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MONROE, Wash.-- A wrong turn in a car or on foot while hiking can quickly get a person into trouble whether in the forests of Western Washington or the dry cold desert of Nevada.

We're getting our first look at just how remote an area of northeast Nevada that Canadian couple Albert and Rita Chretienfound themselves in when they attempted to take the scenic route on their way to a Las Vegas business convention and got lost and got stuckon March 19.

It's always a question of whether to stay or hike out. And it's not always a clear cut answer. says survival trainer Jason Knight.

There is still snow in the higher elevations of hills close to the Idaho state line. Today, search teams were busy looking for Albert Chretien, who three days into the ordeal on went off on foot to find help.Turns out, there was a farmhouse just three miles away that he never saw.

Rita stayed behind in the van,which gave her shelter.She had some trail mix and beef jerky.

She had shelter. She made sure she had a source of water,whether she was working with the snow or the creek nearby, that's excellent; and rationing her food so she had some energy and calories, says Knight.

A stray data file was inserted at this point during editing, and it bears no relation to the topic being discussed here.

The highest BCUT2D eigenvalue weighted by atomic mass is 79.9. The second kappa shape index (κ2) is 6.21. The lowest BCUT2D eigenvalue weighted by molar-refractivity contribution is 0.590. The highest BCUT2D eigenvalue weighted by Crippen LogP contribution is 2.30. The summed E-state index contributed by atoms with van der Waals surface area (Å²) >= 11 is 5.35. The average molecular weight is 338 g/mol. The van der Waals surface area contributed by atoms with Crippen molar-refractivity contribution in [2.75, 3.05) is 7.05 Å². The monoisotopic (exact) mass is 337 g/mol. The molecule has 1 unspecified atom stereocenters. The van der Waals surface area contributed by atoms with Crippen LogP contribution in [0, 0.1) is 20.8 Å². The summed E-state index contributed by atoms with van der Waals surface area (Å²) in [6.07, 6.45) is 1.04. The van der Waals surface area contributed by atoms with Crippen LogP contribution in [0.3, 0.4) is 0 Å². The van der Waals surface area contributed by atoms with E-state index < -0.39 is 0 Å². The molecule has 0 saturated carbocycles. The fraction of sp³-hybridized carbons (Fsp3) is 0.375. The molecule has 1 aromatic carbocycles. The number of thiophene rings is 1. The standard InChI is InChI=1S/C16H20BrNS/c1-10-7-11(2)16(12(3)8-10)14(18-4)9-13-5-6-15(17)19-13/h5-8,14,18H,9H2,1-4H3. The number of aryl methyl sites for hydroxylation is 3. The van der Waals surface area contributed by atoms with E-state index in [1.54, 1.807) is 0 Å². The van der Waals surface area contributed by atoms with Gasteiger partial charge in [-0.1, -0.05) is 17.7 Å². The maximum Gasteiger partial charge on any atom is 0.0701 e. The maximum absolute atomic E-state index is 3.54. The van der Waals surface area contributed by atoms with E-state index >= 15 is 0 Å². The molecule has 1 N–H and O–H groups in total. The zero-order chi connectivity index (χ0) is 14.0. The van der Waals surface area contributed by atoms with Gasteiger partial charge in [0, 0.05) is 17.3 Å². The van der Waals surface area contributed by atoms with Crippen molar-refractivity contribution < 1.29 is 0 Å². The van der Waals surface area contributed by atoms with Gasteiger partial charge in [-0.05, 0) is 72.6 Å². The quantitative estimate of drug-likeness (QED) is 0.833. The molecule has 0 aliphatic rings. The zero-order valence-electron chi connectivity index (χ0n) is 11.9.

He also stresses the rule of threes in survival training.

In survival classes we teach the rule of threes. You can go about thee minutes without air.About three hours without a regulated body temperature, exposed to the elements.About three days without water.And about three weeks without food, he said.

Rita Chretien lasted seven weeks.

Washington State provides a good training ground for survival training.It has everything from rain forests on the Pacific coast, to high mountain snow to desert conditions.That's why the U.S. Air Force has its world renown survival school based at Fairchild Air Force Base near Spokane.

Civilians can go to theAlderleaf Wilderness College, that teaches people how tolive through an outdoor ordeal.

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